“One thing we can say for sure: We don't say ‘one can't attribute any single event to climate change’ any more,” Adam Sobel, an atmospheric scientist who wasn’t involved with the BAMS report, said in an email.
The BAMS special report was its largest yet, with 32 studies looking at 28 different weather events from all seven continents. The report also included some types of events that didn’t appear in the first three, including wildfires, tropical cyclones and high ocean temperatures.
“It’s a real achievement of the scientific community,” said Noah Diffenbaugh, a Stanford University climate researcher who has conducted attribution research but wasn’t involved in this year’s BAMS issue.
“The report has garnered increasingly broad interest and visibility over the past few years. I'm sure that this interest will only continue to grow,” Jim Kossin, a co-editor of the issue, said in an email.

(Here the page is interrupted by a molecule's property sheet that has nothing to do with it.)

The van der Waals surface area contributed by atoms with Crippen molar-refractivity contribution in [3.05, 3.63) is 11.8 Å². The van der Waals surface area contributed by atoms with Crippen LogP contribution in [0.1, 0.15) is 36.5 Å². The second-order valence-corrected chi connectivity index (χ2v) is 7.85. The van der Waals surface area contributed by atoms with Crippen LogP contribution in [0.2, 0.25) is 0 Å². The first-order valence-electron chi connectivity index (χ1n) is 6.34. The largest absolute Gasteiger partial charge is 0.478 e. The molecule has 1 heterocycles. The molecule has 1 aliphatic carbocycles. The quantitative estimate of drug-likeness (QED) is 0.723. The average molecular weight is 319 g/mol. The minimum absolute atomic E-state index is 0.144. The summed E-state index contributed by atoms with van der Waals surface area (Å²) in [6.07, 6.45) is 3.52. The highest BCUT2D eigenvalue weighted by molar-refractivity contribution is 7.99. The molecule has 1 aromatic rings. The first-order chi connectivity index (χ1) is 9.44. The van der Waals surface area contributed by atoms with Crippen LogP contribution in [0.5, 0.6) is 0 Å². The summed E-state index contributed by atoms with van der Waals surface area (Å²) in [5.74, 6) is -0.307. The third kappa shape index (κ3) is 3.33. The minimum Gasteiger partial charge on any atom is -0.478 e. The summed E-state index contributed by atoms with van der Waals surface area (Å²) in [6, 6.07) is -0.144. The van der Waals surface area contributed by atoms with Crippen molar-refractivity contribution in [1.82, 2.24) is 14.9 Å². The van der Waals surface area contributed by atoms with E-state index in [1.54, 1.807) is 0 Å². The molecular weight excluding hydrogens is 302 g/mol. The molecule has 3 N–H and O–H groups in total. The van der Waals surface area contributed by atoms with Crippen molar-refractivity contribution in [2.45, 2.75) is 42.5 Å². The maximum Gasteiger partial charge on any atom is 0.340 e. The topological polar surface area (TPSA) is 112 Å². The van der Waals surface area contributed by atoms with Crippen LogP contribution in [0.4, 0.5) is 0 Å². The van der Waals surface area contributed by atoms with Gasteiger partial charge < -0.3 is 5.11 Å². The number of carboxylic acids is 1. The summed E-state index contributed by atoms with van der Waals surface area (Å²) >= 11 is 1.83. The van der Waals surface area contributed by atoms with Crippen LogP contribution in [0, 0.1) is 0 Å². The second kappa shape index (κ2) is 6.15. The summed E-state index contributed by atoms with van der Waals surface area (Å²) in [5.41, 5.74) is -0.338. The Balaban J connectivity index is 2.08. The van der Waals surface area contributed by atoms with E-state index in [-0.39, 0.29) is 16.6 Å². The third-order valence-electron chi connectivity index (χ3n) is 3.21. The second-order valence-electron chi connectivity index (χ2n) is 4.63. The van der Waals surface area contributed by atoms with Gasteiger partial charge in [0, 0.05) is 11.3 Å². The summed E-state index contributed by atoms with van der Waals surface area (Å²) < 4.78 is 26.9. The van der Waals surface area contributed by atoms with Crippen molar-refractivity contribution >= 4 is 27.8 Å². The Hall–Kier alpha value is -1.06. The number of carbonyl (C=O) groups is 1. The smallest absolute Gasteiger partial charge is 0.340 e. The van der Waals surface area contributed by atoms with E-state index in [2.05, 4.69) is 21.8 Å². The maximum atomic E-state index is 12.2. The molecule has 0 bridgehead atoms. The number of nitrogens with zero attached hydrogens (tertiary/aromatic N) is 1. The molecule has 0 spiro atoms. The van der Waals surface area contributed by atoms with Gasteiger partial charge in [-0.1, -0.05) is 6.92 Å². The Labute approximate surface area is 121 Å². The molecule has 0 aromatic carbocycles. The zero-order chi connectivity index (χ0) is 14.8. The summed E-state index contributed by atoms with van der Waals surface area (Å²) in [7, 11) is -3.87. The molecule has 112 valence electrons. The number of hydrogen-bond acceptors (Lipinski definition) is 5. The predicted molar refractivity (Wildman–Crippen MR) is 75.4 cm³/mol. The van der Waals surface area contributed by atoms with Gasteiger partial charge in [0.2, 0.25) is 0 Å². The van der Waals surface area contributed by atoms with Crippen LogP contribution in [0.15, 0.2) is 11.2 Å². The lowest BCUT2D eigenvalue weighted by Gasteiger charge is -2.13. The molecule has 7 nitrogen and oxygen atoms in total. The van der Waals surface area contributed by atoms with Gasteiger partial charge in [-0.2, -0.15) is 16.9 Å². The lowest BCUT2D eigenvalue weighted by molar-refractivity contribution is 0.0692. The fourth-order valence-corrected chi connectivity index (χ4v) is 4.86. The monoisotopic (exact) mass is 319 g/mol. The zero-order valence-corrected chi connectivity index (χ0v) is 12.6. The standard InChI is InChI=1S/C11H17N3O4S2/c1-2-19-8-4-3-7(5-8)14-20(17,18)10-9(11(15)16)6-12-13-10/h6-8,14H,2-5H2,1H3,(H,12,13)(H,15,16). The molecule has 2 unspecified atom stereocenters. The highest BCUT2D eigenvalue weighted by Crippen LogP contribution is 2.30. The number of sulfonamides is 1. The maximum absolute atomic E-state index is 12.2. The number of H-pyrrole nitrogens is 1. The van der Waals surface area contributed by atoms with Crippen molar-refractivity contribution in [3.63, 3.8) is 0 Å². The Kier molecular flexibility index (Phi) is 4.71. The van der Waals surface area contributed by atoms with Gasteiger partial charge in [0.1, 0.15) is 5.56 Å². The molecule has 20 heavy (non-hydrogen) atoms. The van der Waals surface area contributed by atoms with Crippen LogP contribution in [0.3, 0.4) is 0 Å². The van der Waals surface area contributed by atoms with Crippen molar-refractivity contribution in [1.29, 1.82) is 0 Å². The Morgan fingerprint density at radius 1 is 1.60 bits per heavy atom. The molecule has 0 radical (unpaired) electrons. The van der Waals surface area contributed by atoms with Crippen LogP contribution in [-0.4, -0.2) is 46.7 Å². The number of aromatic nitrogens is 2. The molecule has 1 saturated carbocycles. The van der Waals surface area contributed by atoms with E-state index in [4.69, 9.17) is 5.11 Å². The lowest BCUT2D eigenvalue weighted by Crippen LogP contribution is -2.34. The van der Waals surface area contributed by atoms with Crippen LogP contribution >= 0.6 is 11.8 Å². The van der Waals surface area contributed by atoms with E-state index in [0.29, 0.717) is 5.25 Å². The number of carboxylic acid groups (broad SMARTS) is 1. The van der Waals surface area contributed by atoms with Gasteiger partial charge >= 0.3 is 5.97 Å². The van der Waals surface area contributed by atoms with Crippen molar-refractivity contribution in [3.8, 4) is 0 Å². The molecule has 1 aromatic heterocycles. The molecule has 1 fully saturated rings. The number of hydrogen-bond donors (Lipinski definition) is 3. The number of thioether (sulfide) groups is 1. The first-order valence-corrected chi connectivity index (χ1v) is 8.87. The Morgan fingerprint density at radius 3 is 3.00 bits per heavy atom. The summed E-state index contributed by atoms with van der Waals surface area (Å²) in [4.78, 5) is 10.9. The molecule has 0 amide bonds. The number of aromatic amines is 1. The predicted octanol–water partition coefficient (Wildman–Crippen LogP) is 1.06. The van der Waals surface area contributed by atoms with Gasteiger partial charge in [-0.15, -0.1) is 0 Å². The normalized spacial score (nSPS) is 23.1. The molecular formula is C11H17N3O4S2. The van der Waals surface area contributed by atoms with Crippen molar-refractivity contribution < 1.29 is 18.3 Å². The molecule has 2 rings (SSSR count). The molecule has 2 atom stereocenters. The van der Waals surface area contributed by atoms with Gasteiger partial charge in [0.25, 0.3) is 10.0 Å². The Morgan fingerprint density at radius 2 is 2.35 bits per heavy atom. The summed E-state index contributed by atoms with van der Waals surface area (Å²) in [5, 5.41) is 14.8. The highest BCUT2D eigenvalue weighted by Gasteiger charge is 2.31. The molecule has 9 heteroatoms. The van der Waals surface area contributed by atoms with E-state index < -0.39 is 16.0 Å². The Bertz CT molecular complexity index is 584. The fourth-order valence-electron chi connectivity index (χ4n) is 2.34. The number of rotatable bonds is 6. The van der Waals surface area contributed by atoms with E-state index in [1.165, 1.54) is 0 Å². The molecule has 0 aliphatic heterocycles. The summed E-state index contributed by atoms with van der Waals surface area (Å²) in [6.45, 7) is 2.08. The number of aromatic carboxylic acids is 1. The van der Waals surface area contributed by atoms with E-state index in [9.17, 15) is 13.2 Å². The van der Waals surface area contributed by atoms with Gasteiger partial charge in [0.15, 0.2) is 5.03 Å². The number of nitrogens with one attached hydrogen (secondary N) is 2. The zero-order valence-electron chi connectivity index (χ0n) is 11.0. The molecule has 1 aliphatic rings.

As has been the case since the first attribution studies, the firmest conclusions about the role of warming came from high temperature events.
Of the eight heat events examined—including ones in Argentina, Australia, South Korea, China and Europe—seven were clearly made more likely because of human-caused warming. (In the eighth, the influence was uncertain.) A May 2014 heat wave in Australia was made 23 times more likely because of warming, according to one of the BAMS studies. In several of the events, warming also made the heat waves more intense.
For the more complex weather events examined, the results overall were less clear. While climate change was found to make drought in East Africa both more likely and stronger, it wasn’t found to be a major influence on the drought that has causedsevere water shortages in Brazil. (That study was part of a Climate Central attribution effort.)
The same mix of results held true for studies looking into storms. One study found that warming didn’t seem to play a role in the increased winter storm activity over the U.S., but, in another study by the same researchers, they did find that it did up the odds of the unusually high hurricane activity around Hawaii.